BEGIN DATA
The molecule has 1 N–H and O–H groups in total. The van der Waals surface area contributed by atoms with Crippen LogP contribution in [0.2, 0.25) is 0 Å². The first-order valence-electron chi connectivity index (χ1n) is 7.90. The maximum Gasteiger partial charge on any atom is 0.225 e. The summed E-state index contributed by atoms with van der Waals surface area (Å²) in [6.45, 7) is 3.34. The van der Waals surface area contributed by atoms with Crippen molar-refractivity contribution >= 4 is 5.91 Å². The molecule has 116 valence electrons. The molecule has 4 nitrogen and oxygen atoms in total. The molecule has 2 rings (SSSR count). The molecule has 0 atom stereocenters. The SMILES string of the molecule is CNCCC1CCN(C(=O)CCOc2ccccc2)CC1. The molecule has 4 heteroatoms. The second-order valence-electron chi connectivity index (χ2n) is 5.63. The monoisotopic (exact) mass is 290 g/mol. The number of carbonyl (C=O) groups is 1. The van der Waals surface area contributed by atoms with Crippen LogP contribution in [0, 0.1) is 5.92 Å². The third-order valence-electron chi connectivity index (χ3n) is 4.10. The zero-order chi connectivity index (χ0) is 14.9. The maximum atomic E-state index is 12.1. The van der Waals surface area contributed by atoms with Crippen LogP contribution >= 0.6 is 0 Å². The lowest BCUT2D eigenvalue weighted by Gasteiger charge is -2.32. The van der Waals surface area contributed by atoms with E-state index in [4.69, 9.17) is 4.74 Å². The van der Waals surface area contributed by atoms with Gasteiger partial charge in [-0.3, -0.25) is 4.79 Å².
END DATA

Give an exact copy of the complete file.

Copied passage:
The molecule has 1 N–H and O–H groups in total. The van der Waals surface area contributed by atoms with Crippen LogP contribution in [0.2, 0.25) is 0 Å². The first-order valence-electron chi connectivity index (χ1n) is 7.90. The maximum Gasteiger partial charge on any atom is 0.225 e. The summed E-state index contributed by atoms with van der Waals surface area (Å²) in [6.45, 7) is 3.34. The van der Waals surface area contributed by atoms with Crippen molar-refractivity contribution >= 4 is 5.91 Å². The molecule has 116 valence electrons. The molecule has 4 nitrogen and oxygen atoms in total. The molecule has 2 rings (SSSR count). The molecule has 0 atom stereocenters. The SMILES string of the molecule is CNCCC1CCN(C(=O)CCOc2ccccc2)CC1. The molecule has 4 heteroatoms. The second-order valence-electron chi connectivity index (χ2n) is 5.63. The monoisotopic (exact) mass is 290 g/mol. The number of carbonyl (C=O) groups is 1. The van der Waals surface area contributed by atoms with Crippen LogP contribution in [0, 0.1) is 5.92 Å². The third-order valence-electron chi connectivity index (χ3n) is 4.10. The zero-order chi connectivity index (χ0) is 14.9. The maximum atomic E-state index is 12.1. The van der Waals surface area contributed by atoms with Crippen LogP contribution >= 0.6 is 0 Å². The lowest BCUT2D eigenvalue weighted by Gasteiger charge is -2.32. The van der Waals surface area contributed by atoms with E-state index in [4.69, 9.17) is 4.74 Å². The van der Waals surface area contributed by atoms with Gasteiger partial charge in [-0.3, -0.25) is 4.79 Å².